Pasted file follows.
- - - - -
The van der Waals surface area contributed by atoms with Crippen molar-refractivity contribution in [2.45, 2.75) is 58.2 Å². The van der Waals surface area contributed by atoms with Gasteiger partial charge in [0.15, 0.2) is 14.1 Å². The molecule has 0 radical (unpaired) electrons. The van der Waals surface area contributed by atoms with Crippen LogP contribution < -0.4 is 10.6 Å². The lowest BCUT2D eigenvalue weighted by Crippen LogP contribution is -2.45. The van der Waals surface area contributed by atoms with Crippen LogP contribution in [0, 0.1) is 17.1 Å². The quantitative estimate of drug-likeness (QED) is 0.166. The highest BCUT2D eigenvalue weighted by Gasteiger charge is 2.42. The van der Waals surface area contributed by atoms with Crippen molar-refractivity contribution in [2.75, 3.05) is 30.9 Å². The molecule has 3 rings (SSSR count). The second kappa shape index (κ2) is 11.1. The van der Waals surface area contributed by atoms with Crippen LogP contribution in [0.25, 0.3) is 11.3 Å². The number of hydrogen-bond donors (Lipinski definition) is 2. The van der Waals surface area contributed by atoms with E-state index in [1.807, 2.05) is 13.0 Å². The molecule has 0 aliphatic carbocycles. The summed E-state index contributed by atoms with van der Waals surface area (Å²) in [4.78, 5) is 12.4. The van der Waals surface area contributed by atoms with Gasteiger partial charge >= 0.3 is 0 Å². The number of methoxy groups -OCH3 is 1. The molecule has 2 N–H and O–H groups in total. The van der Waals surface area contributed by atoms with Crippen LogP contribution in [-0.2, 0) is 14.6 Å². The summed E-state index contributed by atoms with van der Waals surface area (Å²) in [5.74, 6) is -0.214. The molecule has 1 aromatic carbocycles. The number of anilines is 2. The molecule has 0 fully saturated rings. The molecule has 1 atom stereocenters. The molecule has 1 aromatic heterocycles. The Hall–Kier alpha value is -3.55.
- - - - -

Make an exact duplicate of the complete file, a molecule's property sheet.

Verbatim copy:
The van der Waals surface area contributed by atoms with Crippen molar-refractivity contribution in [2.45, 2.75) is 58.2 Å². The van der Waals surface area contributed by atoms with Gasteiger partial charge in [0.15, 0.2) is 14.1 Å². The molecule has 0 radical (unpaired) electrons. The van der Waals surface area contributed by atoms with Crippen LogP contribution < -0.4 is 10.6 Å². The lowest BCUT2D eigenvalue weighted by Crippen LogP contribution is -2.45. The van der Waals surface area contributed by atoms with Crippen LogP contribution in [0, 0.1) is 17.1 Å². The quantitative estimate of drug-likeness (QED) is 0.166. The highest BCUT2D eigenvalue weighted by Gasteiger charge is 2.42. The van der Waals surface area contributed by atoms with Crippen molar-refractivity contribution in [2.75, 3.05) is 30.9 Å². The molecule has 3 rings (SSSR count). The second kappa shape index (κ2) is 11.1. The van der Waals surface area contributed by atoms with Crippen LogP contribution in [0.25, 0.3) is 11.3 Å². The number of hydrogen-bond donors (Lipinski definition) is 2. The van der Waals surface area contributed by atoms with E-state index in [1.807, 2.05) is 13.0 Å². The molecule has 0 aliphatic carbocycles. The summed E-state index contributed by atoms with van der Waals surface area (Å²) in [4.78, 5) is 12.4. The van der Waals surface area contributed by atoms with Gasteiger partial charge >= 0.3 is 0 Å². The number of methoxy groups -OCH3 is 1. The molecule has 2 N–H and O–H groups in total. The van der Waals surface area contributed by atoms with Crippen LogP contribution in [-0.2, 0) is 14.6 Å². The summed E-state index contributed by atoms with van der Waals surface area (Å²) in [5.74, 6) is -0.214. The molecule has 1 aromatic carbocycles. The number of anilines is 2. The molecule has 0 fully saturated rings. The molecule has 1 atom stereocenters. The molecule has 1 aromatic heterocycles. The Hall–Kier alpha value is -3.55.